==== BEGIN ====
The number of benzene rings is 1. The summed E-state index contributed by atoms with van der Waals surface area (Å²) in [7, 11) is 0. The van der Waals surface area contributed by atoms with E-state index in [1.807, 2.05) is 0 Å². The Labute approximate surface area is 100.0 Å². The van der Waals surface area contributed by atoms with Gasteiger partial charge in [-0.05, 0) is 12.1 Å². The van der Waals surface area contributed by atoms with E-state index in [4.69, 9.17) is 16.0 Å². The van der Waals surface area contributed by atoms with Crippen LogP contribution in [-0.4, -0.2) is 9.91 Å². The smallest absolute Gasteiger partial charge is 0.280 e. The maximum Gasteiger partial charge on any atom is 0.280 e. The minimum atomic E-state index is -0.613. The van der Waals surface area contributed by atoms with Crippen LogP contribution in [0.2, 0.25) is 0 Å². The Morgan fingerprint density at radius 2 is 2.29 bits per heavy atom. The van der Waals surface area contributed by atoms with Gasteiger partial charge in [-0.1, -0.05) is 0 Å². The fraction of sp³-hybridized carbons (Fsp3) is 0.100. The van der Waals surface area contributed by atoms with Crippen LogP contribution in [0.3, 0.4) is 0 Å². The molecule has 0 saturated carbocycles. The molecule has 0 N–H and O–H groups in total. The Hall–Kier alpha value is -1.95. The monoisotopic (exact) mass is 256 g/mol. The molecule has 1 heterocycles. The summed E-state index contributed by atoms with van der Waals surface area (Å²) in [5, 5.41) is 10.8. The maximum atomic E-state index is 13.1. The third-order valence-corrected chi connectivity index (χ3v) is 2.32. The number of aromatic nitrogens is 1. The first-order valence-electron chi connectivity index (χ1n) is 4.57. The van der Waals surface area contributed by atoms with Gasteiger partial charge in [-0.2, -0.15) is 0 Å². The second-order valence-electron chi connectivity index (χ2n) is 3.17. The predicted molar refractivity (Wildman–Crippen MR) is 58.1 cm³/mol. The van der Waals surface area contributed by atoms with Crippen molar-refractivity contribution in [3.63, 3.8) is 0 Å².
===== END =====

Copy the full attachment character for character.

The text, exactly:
The number of benzene rings is 1. The summed E-state index contributed by atoms with van der Waals surface area (Å²) in [7, 11) is 0. The van der Waals surface area contributed by atoms with E-state index in [1.807, 2.05) is 0 Å². The Labute approximate surface area is 100.0 Å². The van der Waals surface area contributed by atoms with Gasteiger partial charge in [-0.05, 0) is 12.1 Å². The van der Waals surface area contributed by atoms with E-state index in [4.69, 9.17) is 16.0 Å². The van der Waals surface area contributed by atoms with Crippen LogP contribution in [-0.4, -0.2) is 9.91 Å². The smallest absolute Gasteiger partial charge is 0.280 e. The maximum Gasteiger partial charge on any atom is 0.280 e. The minimum atomic E-state index is -0.613. The van der Waals surface area contributed by atoms with Crippen LogP contribution in [0.2, 0.25) is 0 Å². The Morgan fingerprint density at radius 2 is 2.29 bits per heavy atom. The van der Waals surface area contributed by atoms with Gasteiger partial charge in [-0.1, -0.05) is 0 Å². The fraction of sp³-hybridized carbons (Fsp3) is 0.100. The van der Waals surface area contributed by atoms with Crippen LogP contribution in [0.3, 0.4) is 0 Å². The molecule has 0 saturated carbocycles. The molecule has 0 N–H and O–H groups in total. The Hall–Kier alpha value is -1.95. The monoisotopic (exact) mass is 256 g/mol. The molecule has 1 heterocycles. The summed E-state index contributed by atoms with van der Waals surface area (Å²) in [5, 5.41) is 10.8. The maximum atomic E-state index is 13.1. The third-order valence-corrected chi connectivity index (χ3v) is 2.32. The number of aromatic nitrogens is 1. The first-order valence-electron chi connectivity index (χ1n) is 4.57. The van der Waals surface area contributed by atoms with Gasteiger partial charge in [-0.2, -0.15) is 0 Å². The second-order valence-electron chi connectivity index (χ2n) is 3.17. The predicted molar refractivity (Wildman–Crippen MR) is 58.1 cm³/mol. The van der Waals surface area contributed by atoms with Crippen molar-refractivity contribution in [3.63, 3.8) is 0 Å².